Ann McKee, director Boston University’s center for research into the degenerative brain disease chronic traumatic encephalopathy, or CTE, addresses an audience on the school’s campus Nov. 9 about the study of NFL football player Aaron Hernandez’s brain, projected on a screen, behind right, in Boston.


Recent reports that chronic traumatic encephalopathy, aka CTE, has been diagnosed in the living, and former All-Pro and convicted murderer Aaron Hernandez, who committed suicide, had a severe case, will have widespread ramifications.

It could prompt a call for testing of athletes in collision sports from high school to the professional ranks. It could be used as a defense in criminal cases.

Dr. Bennet Omalu, then a pathologist in the Allegheny County (Pa.) coroner’s office, first brought CTE to light in football players in 2002 following his autopsy of the brain of former Pittsburgh Steelers Hall Fame center Mike Webster.

In a report published in the journal Neurosurgery, he revealed CTE was found in the brain of former Minnesota Vikings linebacker Fred McNeill in 2012. He died in 2015.

Dr. Ann McKee, a neuropathologist, and researchers at Boston University revealed Hernandez, 27, who hung himself in prison after being convicted of murdering his friend, Odin Lloyd, had a stage 3 (out of 4) case of CTE. Researchers hadn’t found a similar deterioration in anyone younger than 46.

While most physical injuries absorbed in football are quickly ascertained and often remedied, a broken brain is not easily revealed. Mandatory CTE testing for athletes engaged in sports like football, hockey, wrestling and even soccer (heading the ball), could be a staggering undertaking.

It also could raise questions about individual rights. Therapy may delay further brain deterioration, but for individuals with professional aspirations, CTE could close that door.

While CTE is associated with concussions, researchers also are concerned about repetitive and “subconcussive” impacts, including explosions in the military.

McNeill’s family enlisted Omalu, whose battle with the NFL to recognize his findings was portrayed in the movie “Concussion,” when the former player, who had become a highly regarded attorney, began experiencing memory loss, anger and depression.

Omalu’s experimental breakthrough — along with UCLA researchers — uses positron-emission tomography (PET scan) and a radioactive “tracer” called FDDNP to bind to tau proteins in the brain. Fourteen former NFL players, including Tony Dorsett, the Dallas Cowboys’ Hall of Fame running back, have been tested.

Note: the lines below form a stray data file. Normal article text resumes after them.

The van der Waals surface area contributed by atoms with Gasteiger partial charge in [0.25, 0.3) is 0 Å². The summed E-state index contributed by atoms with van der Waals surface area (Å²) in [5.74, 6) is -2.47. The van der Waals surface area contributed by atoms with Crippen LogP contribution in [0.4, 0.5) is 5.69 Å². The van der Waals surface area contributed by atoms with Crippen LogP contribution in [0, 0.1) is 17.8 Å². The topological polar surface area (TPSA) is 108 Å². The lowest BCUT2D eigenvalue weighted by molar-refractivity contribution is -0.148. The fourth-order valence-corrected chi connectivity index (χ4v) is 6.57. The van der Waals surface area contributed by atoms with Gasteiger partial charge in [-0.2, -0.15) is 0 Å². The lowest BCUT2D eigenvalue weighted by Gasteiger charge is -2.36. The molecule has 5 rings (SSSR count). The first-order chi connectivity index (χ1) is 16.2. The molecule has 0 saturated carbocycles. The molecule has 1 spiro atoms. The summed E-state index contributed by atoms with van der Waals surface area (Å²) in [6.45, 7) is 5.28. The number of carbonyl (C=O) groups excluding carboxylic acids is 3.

Tau helps the brain function. Without it, neurons collapse, cutting the flow of nutrients and molecules to cells. When autopsying Webster’s brain, Omalu found the tau buildup — tangles and clumps — haphazardly occurred in different regions — unlike Alzheimer’s disease.

Some researchers, though, believe FDDNP makes it difficult to differentiate CTE from Alzheimer’s. Neurologists at Mount Sinai Hospital in New York City are using another compound, Flortaucipir, in their attempts at diagnosis.

Meanwhile, according to the Atlantic magazine, the National Institutes of Health and the National Institute for Neurological Disorders are conducting “the largest and most thorough study of the disease” while seeking a diagnosis. Former football players are undergoing extensive testing, including an MRI, two PET scans, blood, saliva and spinal-fluid collection, and genetic evaluations.

Earlier this year, McKee and her Boston University team published a study in the Journal of the American Medical Association that found CTE in 177 brains of 202 deceased football players from pre-high school to the pros, including 110 of 111 NFL players.

They determined risk increased at each level, as did the severity with “cumulative hits.”

Inside Hernandez’ brain, the New York Times reported, they found, “Tau, stained brown, appeared like bursts of fireworks in the frontal cortex, the part of the brain that controls decision making, impulse and inhibition. The neuropathologist could see it spreading through the brain. It was in the amygdala, the part of the brain that regulates emotions like fear and anxiety, and the temporal lobe. She spotted ‘a perfect demonstration’ of lesions around the tiny blood vessels, a telltale sign. She found previous microhemorrhages and astrocytic scarring around the ventricles.”

For football players accused of violent crimes — at a higher rate than the general population — CTE could offer a possible legal defense. Omalu believes CTE could have been a factor in murders attributed to O.J. Simpson in a civil case. (He was found not guilty in a criminal proceeding.)

Writing in Sports Illustrated, attorney Michael McCann said Hernandez’s lawyers could have mounted an insanity defense that he “suffered a mental defect that rendered him substantially unable to conform his conduct to the requirements of the law, utterly unable to make himself behave as the law requires.”

The CTE revelations have opened up new avenues of medical research, concerns about safeguarding athletes in collision sports and the well-being of servicemen as its tentacles now reach into other areas of society.


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